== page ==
The whistles are the largest ever made. Each set consists of three bell domes grouped together with a suitable branch plate, as shown in Fig. 71.
Probably the least observant person who has been to sea on a steamship under conditions in which the steam-whistle has been used, either as a signal or as a warning, has noticed what a long time elapses after the steam is turned on before the whistle can make its voice properly heard. There is first a deluge of water over the deck from the pipe, then a lot of sputterings, followed by a series of more or less spasmodic false notes, which as they come are choked in a gradually decreasing degree until at last the steam-pipe is blown clear of condensed water, and the true sound of the whistle is heard. All this is a serious drawback, particularly when signals have to be given by the whistle at stated definite intervals, for it is not always easy to get the whistle to speak properly at the exact times required, owing to the rapidity with which the condensed water forms, especially in a cold atmosphere. It is no uncommon thing for as much as 30 seconds to elapse between the turning on of the steam and the true note of the whistle being heard. This is a matter of increasing importance because, owing to the fact that the speeds of vessels at sea have so greatly advanced during late years, and are still advancing, the effective working of the whistle has become very closely associated with the safety of the ship. Vessels approach one another so rapidly now that the distance between them may be sometimes reduced by as much as three-quarters of a mile per minute. It will thus readily be seen that this accumulation of water in the steam-pipe is not only an inconvenience, but may be a distinct danger, particularly in cold weather, when the water is liable entirely to be frozen, and the whistle rendered inoperative.
In order in some way to obviate this trouble, the whistle-pipe is sometimes provided with drain-pipes for dealing with the water of condensation; but these are frequently of little use, because they cannot deal with the water in the pipe at the moment the lanyard is pulled, nor with the water that is formed by rapid condensation of the steam that passes upwards to the whistle. It is evident, therefore, that the only satisfactory way to cure the evil is to supply dry steam directly to the whistle by withdrawing all the condensed water that comes along before it can do any harm. With this object in view the Crosby Steam-Gage and Valve Company, 147, Queen Victoria-street, London, E. C., have brought out and patented the apparatus shown in the accompanying illustration.
It is made in sizes suitable for whistle-pipes of 1 in. in diameter and upwards. It consists of three concentric cylinders, made of cast iron, the outer cylinder being lagged with silicate cotton, and covered with planished sheet steel. The arrangement of the inner cylinders is such as to provide a reservoir for dry steam, from which the whistle is supplied the moment the valve opens. An inspection of the figure will, however, give a clear idea of actual construction. It is a vertical section of the apparatus through the centre.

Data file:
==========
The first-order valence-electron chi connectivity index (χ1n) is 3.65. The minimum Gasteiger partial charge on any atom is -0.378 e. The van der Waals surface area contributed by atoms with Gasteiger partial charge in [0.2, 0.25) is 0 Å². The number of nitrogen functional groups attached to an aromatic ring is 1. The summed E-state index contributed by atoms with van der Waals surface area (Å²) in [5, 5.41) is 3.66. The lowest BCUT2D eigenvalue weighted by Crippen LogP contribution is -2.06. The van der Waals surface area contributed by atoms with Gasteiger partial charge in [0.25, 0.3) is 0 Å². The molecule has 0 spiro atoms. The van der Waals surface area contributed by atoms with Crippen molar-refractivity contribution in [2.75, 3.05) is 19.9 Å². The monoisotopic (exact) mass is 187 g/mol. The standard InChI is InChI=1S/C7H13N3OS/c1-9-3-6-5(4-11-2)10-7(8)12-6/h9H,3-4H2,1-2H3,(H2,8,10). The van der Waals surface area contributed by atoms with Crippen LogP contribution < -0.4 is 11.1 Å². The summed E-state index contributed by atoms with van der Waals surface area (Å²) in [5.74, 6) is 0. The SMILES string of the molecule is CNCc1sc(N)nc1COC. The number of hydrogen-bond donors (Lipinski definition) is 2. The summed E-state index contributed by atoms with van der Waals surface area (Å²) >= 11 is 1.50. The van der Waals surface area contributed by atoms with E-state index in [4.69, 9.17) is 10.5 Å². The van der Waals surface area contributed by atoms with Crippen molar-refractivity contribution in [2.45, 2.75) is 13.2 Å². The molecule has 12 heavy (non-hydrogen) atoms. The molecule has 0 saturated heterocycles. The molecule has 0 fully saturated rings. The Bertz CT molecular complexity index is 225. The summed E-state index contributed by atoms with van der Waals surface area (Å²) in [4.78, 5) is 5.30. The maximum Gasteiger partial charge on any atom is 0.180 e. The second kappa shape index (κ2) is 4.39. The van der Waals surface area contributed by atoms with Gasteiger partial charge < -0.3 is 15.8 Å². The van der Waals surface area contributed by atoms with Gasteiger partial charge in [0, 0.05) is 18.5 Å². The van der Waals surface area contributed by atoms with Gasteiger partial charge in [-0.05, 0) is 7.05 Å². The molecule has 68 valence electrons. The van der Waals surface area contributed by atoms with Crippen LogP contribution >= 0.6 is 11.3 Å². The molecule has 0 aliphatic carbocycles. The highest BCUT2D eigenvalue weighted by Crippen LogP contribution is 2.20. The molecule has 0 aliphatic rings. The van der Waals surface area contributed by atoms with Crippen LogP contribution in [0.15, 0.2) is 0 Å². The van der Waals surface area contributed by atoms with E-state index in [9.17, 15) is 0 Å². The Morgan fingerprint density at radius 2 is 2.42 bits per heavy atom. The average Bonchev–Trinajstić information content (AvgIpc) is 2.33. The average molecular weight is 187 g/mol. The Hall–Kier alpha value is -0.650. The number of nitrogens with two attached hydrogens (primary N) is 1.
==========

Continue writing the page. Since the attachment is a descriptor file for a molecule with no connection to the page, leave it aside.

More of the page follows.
The three concentrically-placed cylinders previously mentioned are shown at A, B, and C, the outer one of which forms a closed vessel provided at the bottom with a steam inlet D, by means of which it is fitted on the end of the steam-pipe. The vessel B is provided at, or near, its upper end with openings E, which allow the steam to pass through from the outer vessel A. In the centre of the bottom of the intermediate vessel B there is a cone-piece F, which projects upwards under the centre of the bell-mouthed part of C. This latter part has a steam outlet at the top, to which the whistle is secured. It will be seen that the vessel B is provided with pipes G, which are intended to convey away the separated water from the vessel B to the lower part of the vessel A, whence it is carried away to a trap by means of the outlet H. As an alternative to the steam-trap the makers can supply a special ball check-valve for returning the condensed water to the boiler, which can be fitted if desired.
When the steam is admitted at D it strikes against the
bottom of the vessel B, and is turned out of its course by the special
form of the bottom. This throws down some of the water it contains.
It then passes up the annular space between A and B, enters the slots E,
and strikes the surface of the inner vessel C. Passing down this vessel
it is thrown outwards against the inside of the vessel B by the flared-out
bottom part of C. Rebounding from the surface of B, it strikes the cone
F, and is directed upwards through the inside of C, and passes to the whistle
free from water, and without any eddying or irregular flow.